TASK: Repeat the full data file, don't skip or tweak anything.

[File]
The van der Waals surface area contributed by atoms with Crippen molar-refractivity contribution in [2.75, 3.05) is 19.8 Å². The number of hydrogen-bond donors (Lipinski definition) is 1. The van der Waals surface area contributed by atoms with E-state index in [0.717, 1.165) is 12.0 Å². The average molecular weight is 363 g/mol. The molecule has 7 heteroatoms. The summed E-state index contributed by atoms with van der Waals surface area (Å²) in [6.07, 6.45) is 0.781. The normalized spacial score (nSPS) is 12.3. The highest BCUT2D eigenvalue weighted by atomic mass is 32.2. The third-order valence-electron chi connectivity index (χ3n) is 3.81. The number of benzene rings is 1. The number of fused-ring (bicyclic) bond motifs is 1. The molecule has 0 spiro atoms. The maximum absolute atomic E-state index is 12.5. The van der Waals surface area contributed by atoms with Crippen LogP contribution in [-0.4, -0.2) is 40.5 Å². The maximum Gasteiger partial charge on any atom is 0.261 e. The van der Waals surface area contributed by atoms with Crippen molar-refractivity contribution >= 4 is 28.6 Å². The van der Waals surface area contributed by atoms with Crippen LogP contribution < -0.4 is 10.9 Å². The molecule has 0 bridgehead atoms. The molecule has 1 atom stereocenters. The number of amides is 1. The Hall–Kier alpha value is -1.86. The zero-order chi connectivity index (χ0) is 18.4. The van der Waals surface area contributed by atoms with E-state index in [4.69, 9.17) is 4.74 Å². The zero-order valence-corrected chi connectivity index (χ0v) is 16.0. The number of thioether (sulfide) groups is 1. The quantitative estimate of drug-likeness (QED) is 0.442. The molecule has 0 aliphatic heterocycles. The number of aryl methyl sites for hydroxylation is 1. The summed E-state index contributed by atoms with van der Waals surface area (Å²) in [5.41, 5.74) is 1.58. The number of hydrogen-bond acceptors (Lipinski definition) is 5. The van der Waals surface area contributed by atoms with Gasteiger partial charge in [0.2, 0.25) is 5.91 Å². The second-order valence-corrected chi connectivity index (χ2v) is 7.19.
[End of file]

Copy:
The van der Waals surface area contributed by atoms with Crippen molar-refractivity contribution in [2.75, 3.05) is 19.8 Å². The number of hydrogen-bond donors (Lipinski definition) is 1. The van der Waals surface area contributed by atoms with E-state index in [0.717, 1.165) is 12.0 Å². The average molecular weight is 363 g/mol. The molecule has 7 heteroatoms. The summed E-state index contributed by atoms with van der Waals surface area (Å²) in [6.07, 6.45) is 0.781. The normalized spacial score (nSPS) is 12.3. The highest BCUT2D eigenvalue weighted by atomic mass is 32.2. The third-order valence-electron chi connectivity index (χ3n) is 3.81. The number of benzene rings is 1. The number of fused-ring (bicyclic) bond motifs is 1. The molecule has 0 spiro atoms. The maximum absolute atomic E-state index is 12.5. The van der Waals surface area contributed by atoms with Crippen LogP contribution in [-0.4, -0.2) is 40.5 Å². The maximum Gasteiger partial charge on any atom is 0.261 e. The van der Waals surface area contributed by atoms with Crippen molar-refractivity contribution >= 4 is 28.6 Å². The van der Waals surface area contributed by atoms with Crippen LogP contribution < -0.4 is 10.9 Å². The molecule has 0 bridgehead atoms. The molecule has 1 atom stereocenters. The number of amides is 1. The Hall–Kier alpha value is -1.86. The zero-order chi connectivity index (χ0) is 18.4. The van der Waals surface area contributed by atoms with E-state index in [4.69, 9.17) is 4.74 Å². The zero-order valence-corrected chi connectivity index (χ0v) is 16.0. The number of thioether (sulfide) groups is 1. The quantitative estimate of drug-likeness (QED) is 0.442. The molecule has 0 aliphatic heterocycles. The number of aryl methyl sites for hydroxylation is 1. The summed E-state index contributed by atoms with van der Waals surface area (Å²) in [5.41, 5.74) is 1.58. The number of hydrogen-bond acceptors (Lipinski definition) is 5. The van der Waals surface area contributed by atoms with Gasteiger partial charge in [0.2, 0.25) is 5.91 Å². The second-order valence-corrected chi connectivity index (χ2v) is 7.19.